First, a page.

I was born with two big toes–one on my right foot and one on my left. In the course of the journey, I lost the one on my left foot due to an infection.

I must be candid and tell you that I’ve always taken my big toes for granted. But when I was recovering from the amputation, I discovered that the big toe performs an important function: it gives us balance. It allows us to have a swagger–a smoothness to our gait as we walk and run.

I did not need to relearn walking, but I did notice a difference, and occasionally had to catch myself from falling because I assumed that the “Great One” was still in position on my left foot.

So I realized that as the big toe functions, so follows the foot.

  • A nice foot is beneficial to an ankle.
  • A solid ankle supports a busy leg.
  • A busy leg gives purpose to a torso.
  • A torso is a great resting place for a head containing the brain, which barks orders to all of the members.

Now, popular thinking would be to give special attention to the brain because it is the more advertised authority figure. But having lost my left big toe, I will tell you–if you can get your big toe to react properly and stay healthy, since it is the furthest point from the brain, you can pretty well guarantee that everything in between is jim-dandy.

Yes, a healthy big toe bodes well for the entire human apparatus.

As you can see, looking at mine, it’s a little dry and the toenail is crusty and could use the benefits of a pedicure.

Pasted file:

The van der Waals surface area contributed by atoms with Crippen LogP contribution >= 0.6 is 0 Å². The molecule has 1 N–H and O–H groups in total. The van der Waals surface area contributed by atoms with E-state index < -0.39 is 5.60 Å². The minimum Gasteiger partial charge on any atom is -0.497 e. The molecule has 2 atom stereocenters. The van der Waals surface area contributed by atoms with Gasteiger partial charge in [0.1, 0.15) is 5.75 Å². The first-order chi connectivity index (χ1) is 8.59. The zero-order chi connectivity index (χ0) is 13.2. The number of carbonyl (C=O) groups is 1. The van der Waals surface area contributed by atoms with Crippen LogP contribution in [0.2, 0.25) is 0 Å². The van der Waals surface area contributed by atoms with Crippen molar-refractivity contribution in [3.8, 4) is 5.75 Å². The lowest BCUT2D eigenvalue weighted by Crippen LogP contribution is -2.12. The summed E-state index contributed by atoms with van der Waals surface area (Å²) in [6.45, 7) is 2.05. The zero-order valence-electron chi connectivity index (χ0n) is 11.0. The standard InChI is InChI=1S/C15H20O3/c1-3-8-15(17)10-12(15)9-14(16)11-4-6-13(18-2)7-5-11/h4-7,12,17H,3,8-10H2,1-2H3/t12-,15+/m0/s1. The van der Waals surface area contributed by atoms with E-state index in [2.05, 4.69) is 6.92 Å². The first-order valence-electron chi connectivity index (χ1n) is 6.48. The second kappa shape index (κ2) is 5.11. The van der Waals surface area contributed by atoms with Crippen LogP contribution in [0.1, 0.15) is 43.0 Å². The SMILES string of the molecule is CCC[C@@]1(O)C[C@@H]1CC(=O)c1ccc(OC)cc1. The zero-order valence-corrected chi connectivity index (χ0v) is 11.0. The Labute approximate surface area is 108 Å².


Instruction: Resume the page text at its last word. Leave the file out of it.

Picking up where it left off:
That’s the good news.

Here’s the better news: the same information transfers to our society. While we spend so much time trying to change the minds of people in the world around us or force our ideology in their direction, we would do much better to focus on the big toe of our faith, belief and lifestyle.

There’s too much religion, too much theology, too much politics, and too much knowledge with no learning going on for the good of the common man–and of course, the common woman.

So what is our emotional big toe?

What is our spiritual big toe?

What is the big toe of our mental process, which assures us that our thinking is heading in the right direction instead of being deterred by selfishness and greed?

I think any time we walk away from the Golden Rule, “love thy neighbor as thyself,” we are completely out of balance and capable of falling.

And even in the case of the Golden Rule, there are days we don’t love ourselves enough to give others adequate affection.

Yes, there are times that I stub my toe, and it hurts so much that I don’t want to walk on it, nor be around people and have to explain my limping.

Part of the Golden Rule is knowing that when we feel good about ourselves, it is the best time to bestow the same blessing on others. And when we feel like crap, we should lock ourselves away and rejuvenate before forcing our misgivings on our brothers and sisters.

I guess it’s safe to say that life is about being on your toes and getting a foothold.

There’s truth to that.

So having only one big toe, I watch it carefully because it lets me know what’s going on in the rest of my body–and also, to a certain degree, the stability of my brain.